Final section 4960 regulations on excise tax for excess remuneration and excess parachute payment

Final section 4960 regulations

The IRS this week posted to its website a version of the final regulations (T.D. 9938) concerning the excise tax imposed regarding excess tax-exempt organization executive compensation.

1000

Related content

The final regulations [PDF 656 KB] (176 pages) implement section 4960 as added to the Code by the 2017 tax law (Pub. L. No. 115-97)—the law that is often referred to as the “Tax Cuts and Jobs Act” (TJCA).

Section 4960 provides that an “applicable tax-exempt organization” (ATEO) that pays a “covered employee” remuneration in excess of $1 million or any excess parachute payment in an applicable year is subject to an excise tax. Section 4960 is applicable for tax years beginning after December 31, 2017. 

These regulations finalize regulations that were proposed in June 2020. Once published in the Federal Register, these final regulations are set to apply to tax years beginning after December 31, 2021.

This report focuses on the modifications made in the final regulations.

KPMG observation

Notably, this version of the final regulations has not yet been published in the Federal Register, and the regulations will not be effective unless and until they are published. According to a legend on the document, the published regulations “may vary slightly” from the version released if “editorial changes are made during the OFR [Office of the Federal Register] review process.” In such case, the document that is published in the Federal Register will be the official document. It is expected that the final regulations will be published before the new administration takes office on January 20, 2021, but if they are not published by then, there could be a more significant delay in publication while the incoming administration reviews the regulations. 

 

ATEO

  • Treasury and the IRS are considering whether section 4960 should apply to federal instrumentalities which have enabling acts providing for exemption from all current and future federal taxes. 
  • Until further guidance, such a federal instrumentality may treat itself as not subject to tax under section 4960 either as an ATEO or a related organization. However, if the federal instrumentality is a related organization of an ATEO, the remuneration it pays must be taken into account by the ATEO.

Covered employee

  • The excise tax potentially applies only to amounts paid to a “covered employee” of an ATEO. A covered employee is defined in the statute as any employee (including any former employee) of an ATEO if the employee “is one of the 5 highest compensated employees of the organization for the taxable year” or “was a covered employee of the organization (or any predecessor) for any preceding taxable year beginning after December 31, 2016.” The final regulations include the following clarifications and modifications related to the determination of covered employees.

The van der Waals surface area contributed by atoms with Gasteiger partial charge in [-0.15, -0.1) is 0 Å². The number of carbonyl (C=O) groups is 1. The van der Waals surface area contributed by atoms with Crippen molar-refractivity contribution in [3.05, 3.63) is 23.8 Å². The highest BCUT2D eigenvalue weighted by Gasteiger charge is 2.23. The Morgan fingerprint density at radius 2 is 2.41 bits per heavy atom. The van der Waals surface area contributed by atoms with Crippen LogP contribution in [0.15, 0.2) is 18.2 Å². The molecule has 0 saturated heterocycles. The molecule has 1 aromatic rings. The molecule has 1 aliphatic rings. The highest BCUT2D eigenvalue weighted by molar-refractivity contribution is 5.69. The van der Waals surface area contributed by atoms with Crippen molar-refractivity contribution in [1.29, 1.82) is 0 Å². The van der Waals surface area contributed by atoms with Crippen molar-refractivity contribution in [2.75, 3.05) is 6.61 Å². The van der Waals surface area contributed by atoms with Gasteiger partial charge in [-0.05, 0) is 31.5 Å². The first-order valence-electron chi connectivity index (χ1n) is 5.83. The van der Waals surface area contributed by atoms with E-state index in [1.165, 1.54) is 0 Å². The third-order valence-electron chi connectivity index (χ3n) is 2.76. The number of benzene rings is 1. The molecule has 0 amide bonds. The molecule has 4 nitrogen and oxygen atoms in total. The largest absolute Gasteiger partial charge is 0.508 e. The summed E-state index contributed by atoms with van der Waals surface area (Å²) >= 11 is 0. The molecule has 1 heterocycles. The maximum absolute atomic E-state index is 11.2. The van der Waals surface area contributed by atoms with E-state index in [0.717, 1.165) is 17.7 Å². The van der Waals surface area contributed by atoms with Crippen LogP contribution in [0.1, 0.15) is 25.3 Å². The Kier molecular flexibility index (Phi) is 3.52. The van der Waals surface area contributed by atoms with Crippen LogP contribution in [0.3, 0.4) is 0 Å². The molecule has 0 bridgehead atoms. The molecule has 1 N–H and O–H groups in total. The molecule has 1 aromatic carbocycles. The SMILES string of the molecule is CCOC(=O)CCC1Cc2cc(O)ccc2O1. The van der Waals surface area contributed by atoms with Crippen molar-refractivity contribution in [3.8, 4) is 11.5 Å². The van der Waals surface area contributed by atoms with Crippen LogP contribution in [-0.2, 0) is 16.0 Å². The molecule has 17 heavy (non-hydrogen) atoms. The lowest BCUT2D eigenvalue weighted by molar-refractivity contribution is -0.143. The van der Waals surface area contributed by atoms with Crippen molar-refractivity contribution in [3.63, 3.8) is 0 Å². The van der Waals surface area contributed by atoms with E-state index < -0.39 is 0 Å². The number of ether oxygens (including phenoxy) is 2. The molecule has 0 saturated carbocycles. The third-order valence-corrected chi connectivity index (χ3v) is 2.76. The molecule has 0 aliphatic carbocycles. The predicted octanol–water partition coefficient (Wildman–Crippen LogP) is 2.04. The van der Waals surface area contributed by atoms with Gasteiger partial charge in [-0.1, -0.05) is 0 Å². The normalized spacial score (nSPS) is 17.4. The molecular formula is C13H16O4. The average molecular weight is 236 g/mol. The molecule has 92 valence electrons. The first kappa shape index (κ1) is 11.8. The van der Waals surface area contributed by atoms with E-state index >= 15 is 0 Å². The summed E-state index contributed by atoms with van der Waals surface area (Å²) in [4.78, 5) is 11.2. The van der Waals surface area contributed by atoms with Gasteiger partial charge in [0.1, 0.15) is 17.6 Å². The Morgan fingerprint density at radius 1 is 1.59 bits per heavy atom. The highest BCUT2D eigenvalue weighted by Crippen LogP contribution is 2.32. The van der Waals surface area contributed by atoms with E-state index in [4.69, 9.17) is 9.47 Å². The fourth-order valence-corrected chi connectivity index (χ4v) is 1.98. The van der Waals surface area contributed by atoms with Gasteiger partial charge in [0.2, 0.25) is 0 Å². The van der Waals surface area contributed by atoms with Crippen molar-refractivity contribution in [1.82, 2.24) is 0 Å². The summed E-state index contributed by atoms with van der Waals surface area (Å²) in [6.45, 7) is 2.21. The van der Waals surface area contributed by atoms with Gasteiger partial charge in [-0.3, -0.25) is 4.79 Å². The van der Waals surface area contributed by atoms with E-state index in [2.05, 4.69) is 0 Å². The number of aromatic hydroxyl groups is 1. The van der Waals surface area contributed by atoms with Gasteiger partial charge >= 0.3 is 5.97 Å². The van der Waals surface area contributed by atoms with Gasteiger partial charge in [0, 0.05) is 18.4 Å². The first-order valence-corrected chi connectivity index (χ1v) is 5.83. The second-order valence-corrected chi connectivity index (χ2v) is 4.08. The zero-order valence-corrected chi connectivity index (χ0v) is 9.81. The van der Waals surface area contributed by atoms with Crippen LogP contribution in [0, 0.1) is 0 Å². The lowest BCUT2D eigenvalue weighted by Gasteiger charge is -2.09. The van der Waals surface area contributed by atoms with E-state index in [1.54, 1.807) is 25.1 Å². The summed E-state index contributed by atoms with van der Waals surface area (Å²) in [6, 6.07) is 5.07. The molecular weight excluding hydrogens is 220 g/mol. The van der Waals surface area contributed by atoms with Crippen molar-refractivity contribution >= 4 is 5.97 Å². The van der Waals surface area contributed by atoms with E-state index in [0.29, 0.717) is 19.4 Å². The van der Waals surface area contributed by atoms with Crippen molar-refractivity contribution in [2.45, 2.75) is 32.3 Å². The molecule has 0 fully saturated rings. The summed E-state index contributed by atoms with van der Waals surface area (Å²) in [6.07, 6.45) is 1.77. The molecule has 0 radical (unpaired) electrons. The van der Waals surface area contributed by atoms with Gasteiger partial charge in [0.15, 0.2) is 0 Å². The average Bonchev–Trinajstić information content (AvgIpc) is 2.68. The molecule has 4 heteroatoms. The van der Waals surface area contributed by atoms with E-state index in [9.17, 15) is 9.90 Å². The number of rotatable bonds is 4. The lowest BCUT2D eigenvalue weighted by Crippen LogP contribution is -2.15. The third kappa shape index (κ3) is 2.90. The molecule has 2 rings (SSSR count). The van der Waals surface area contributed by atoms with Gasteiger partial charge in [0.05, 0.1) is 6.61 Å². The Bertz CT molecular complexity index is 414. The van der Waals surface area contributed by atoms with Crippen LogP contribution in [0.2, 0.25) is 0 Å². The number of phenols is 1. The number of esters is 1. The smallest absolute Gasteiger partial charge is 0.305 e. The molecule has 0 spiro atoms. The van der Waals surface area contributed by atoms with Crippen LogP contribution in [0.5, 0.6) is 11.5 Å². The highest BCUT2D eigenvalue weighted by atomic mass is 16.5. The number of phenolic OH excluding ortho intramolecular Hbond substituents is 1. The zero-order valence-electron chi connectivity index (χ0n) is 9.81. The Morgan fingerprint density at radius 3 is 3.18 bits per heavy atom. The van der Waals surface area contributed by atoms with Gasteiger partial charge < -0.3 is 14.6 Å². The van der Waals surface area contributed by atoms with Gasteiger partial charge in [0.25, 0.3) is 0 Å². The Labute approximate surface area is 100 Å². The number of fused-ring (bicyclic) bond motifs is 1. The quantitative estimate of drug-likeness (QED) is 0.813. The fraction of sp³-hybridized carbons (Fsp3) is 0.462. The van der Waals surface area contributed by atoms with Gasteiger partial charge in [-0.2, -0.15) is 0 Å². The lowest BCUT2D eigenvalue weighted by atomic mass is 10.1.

• The preamble clarifies that taxable fringe benefits—such as employer-provided parking in excess of the value excluded under section 132—are considered compensation for purpose of determining an ATEO’s five highest-compensated employees and applying the exceptions from covered employee status. The proposed regulations had requested comments on this issue, but none was received. 
  • The final regulations maintain the exceptions in the proposed regulations that permit an ATEO to disregard individuals for purposes of determining the ATEO’s five highest-compensated employees (that is, its covered employees) for an applicable year. Under the broadest of these exception—the “nonexempt funds exception”—individuals may be disregarded if:
    • They have not received remuneration (or any legally binding right to nonvested remuneration) from the ATEO, any related ATEOs, or any taxable related organizations controlled by the ATEO and/or related ATEOs for services provided to the ATEO;
    • They did not perform services for the ATEO and related ATEOs in excess of 50% of their total hours worked for the ATEO and all of its related organizations; and 
    • Any related organization that paid remuneration to the individuals has not provided services for a fee to the ATEO, to any related ATEOs, or to any taxable related organizations controlled by the ATEO and/or related ATEOs. 

The final regulations modified this exception in two respects:

  1. The relevant measurement period for applying the 50%-of-total hours threshold (as well as other requirements) is increased from one applicable year to two applicable years (with the current applicable year and the preceding applicable year being treated as a single measurement period). This change allows flexibility for employees of a related organization to rotate to an ATEO to provide services for a period of longer than six months (or if an employee unexpectedly provides services beyond six months).
  2. In determining whether a taxable related organization is “controlled by the” ATEO for purposes of this exception, ATEOs may disregard the application of “downward attribution” in applying section 318(a)(3) to corporations and other entities and in applying section 318 principles to nonstock organizations. Note that this modification is only for purposes of this nonexempt funds exception and not for purposes of determining whether an organization is related generally.

Remuneration

  • Remuneration does not include amounts that are not includible in gross income pursuant to the $10,000 de minimis exception under section 7872(c)(3), which provides foregone interest attributable to any day on which the aggregate outstanding amount of loans between the borrower and the lender does not exceed $10,000 is not includible in gross income.

Remuneration for medical services

  • Remuneration does not include remuneration paid to a licensed medical professional for the performance of medical services.